The THEi design was built around the goal of integrating the new campus into the existing urban fabric. Thus, the architects introduced a twin-block design to open the campus up to the neighboring public green space as well as to the prevailing summer winds for natural ventilation. The campus’ lower floors are open to the public for shared use with the neighborhood while the upper floors are used exclusively by the institute. The architects used two different architectural styles to express the different programming: the shared facilities have a more organic form, whereas the upper levels take on a simple rectilinear shape.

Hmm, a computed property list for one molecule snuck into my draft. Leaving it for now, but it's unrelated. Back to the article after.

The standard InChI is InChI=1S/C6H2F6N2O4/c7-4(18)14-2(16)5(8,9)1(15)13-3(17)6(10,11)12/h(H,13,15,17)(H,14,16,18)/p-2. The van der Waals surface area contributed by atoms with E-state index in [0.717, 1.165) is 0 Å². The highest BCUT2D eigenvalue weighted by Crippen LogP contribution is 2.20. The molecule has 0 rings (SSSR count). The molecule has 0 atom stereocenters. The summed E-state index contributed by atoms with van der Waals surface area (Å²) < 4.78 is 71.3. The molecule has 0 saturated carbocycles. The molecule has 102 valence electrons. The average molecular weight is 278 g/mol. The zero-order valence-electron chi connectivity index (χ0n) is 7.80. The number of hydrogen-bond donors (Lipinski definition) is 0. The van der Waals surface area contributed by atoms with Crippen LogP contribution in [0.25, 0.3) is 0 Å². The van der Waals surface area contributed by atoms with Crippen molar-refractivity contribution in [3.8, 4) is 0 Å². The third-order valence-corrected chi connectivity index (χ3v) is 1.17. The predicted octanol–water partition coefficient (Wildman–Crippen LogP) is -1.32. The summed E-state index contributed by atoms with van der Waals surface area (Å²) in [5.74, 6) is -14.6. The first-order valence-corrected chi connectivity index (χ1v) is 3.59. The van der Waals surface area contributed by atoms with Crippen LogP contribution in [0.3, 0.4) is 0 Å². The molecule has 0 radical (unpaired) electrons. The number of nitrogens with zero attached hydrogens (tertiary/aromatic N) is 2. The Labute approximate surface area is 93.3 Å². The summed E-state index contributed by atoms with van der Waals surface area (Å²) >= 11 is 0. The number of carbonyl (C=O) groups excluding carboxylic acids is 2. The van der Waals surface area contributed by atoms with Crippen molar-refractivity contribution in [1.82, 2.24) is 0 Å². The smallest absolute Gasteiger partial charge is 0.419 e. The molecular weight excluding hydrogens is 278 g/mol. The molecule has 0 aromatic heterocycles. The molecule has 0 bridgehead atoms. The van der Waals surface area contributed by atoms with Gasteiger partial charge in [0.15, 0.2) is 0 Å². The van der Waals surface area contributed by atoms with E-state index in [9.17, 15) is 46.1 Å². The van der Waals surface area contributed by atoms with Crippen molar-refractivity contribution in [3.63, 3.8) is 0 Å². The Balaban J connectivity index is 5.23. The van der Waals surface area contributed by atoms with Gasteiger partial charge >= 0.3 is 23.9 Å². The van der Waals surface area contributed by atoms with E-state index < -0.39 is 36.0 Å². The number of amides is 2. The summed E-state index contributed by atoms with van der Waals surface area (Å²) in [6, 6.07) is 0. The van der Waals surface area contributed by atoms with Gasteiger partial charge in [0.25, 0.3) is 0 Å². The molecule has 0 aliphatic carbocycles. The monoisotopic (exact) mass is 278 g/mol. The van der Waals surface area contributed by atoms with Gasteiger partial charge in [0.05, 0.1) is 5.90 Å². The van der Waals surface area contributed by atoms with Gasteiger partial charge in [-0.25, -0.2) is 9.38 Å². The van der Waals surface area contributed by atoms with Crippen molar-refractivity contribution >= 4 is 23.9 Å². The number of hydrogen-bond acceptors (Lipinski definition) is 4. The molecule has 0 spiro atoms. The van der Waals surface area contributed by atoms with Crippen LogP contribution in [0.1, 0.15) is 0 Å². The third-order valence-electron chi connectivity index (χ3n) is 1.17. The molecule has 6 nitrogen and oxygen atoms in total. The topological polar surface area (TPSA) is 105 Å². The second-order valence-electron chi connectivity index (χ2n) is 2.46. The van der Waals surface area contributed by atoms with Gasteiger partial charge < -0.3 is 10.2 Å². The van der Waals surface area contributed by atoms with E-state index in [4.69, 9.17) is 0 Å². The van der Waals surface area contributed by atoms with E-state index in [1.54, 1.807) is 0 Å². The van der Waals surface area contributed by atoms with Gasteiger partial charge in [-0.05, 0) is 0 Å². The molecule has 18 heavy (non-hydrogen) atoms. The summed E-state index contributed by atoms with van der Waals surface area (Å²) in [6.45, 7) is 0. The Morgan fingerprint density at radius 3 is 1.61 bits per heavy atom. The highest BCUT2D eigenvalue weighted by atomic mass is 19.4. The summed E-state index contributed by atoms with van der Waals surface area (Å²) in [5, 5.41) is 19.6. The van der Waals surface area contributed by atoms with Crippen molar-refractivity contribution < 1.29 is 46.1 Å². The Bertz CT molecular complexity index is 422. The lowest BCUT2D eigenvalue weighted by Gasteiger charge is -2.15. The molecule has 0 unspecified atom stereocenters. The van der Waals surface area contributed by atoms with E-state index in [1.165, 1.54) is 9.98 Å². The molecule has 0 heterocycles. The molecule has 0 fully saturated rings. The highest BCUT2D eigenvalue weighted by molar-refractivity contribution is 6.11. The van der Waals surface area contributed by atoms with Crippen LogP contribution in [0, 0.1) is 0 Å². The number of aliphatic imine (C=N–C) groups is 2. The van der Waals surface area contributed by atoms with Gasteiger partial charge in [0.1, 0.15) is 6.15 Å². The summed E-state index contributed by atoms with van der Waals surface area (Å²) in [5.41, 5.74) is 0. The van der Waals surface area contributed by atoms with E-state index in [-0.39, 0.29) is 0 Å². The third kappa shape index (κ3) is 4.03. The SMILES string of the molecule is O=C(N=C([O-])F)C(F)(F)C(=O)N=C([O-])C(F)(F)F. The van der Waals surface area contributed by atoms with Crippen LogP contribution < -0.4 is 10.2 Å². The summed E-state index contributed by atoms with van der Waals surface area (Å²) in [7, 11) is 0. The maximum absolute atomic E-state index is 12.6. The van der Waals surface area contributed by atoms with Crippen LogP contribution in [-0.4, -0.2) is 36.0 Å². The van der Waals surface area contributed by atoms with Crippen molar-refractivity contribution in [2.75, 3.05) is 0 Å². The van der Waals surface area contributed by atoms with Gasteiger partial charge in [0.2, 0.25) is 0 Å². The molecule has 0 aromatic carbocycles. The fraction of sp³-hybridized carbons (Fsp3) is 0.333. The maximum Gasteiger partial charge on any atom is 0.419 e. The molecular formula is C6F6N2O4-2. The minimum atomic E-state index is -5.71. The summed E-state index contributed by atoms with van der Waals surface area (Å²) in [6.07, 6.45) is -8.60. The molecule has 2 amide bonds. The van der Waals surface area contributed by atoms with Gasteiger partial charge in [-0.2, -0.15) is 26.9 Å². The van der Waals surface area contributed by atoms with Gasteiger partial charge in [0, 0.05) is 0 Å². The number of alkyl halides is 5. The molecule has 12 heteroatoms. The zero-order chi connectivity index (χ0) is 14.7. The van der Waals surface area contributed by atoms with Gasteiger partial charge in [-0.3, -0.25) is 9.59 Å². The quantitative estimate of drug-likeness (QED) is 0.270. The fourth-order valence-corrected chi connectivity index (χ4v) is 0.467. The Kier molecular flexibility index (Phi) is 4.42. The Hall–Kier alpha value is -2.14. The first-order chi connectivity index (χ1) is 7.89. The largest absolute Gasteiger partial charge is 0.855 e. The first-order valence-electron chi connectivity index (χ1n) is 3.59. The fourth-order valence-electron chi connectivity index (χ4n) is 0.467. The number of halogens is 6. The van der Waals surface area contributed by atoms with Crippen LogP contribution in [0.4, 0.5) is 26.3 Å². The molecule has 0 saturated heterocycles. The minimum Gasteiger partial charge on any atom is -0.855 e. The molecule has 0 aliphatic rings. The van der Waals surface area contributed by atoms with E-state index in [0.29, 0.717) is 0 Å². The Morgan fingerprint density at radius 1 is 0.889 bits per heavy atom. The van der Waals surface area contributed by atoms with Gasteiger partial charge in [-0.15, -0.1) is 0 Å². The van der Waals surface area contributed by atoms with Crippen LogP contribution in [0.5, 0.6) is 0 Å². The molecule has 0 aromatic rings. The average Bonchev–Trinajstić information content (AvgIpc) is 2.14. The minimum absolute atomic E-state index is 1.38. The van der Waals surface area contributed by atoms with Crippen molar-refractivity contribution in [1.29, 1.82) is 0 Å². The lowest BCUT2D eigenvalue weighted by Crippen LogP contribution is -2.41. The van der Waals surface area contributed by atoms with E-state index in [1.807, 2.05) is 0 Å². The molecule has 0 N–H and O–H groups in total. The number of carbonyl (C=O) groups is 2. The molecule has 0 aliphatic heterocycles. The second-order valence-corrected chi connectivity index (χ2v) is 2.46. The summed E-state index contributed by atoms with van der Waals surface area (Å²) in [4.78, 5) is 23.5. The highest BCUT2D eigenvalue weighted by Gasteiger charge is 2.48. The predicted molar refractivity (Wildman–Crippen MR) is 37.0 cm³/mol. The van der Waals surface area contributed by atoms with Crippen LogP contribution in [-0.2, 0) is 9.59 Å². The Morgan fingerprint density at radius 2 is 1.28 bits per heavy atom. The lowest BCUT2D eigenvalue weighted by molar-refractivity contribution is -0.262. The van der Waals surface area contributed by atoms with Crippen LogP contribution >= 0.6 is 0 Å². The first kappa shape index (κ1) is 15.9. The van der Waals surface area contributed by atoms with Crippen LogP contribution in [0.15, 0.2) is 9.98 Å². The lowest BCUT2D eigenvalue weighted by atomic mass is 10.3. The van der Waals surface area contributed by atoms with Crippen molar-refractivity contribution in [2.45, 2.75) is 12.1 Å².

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To soften the building’s impact on the landscape, the architects covered the campus with an abundance of greenery, including green roofs and outdoor landscaped terraces. The building has a north-south orientation to maximize light permeability, natural ventilation, and to preserve sight lines. The campus, which is slated for completion in 2016, will also introduce 30,000 new trees to the neighborhood upon completion.
+ Ronald Lu & Partners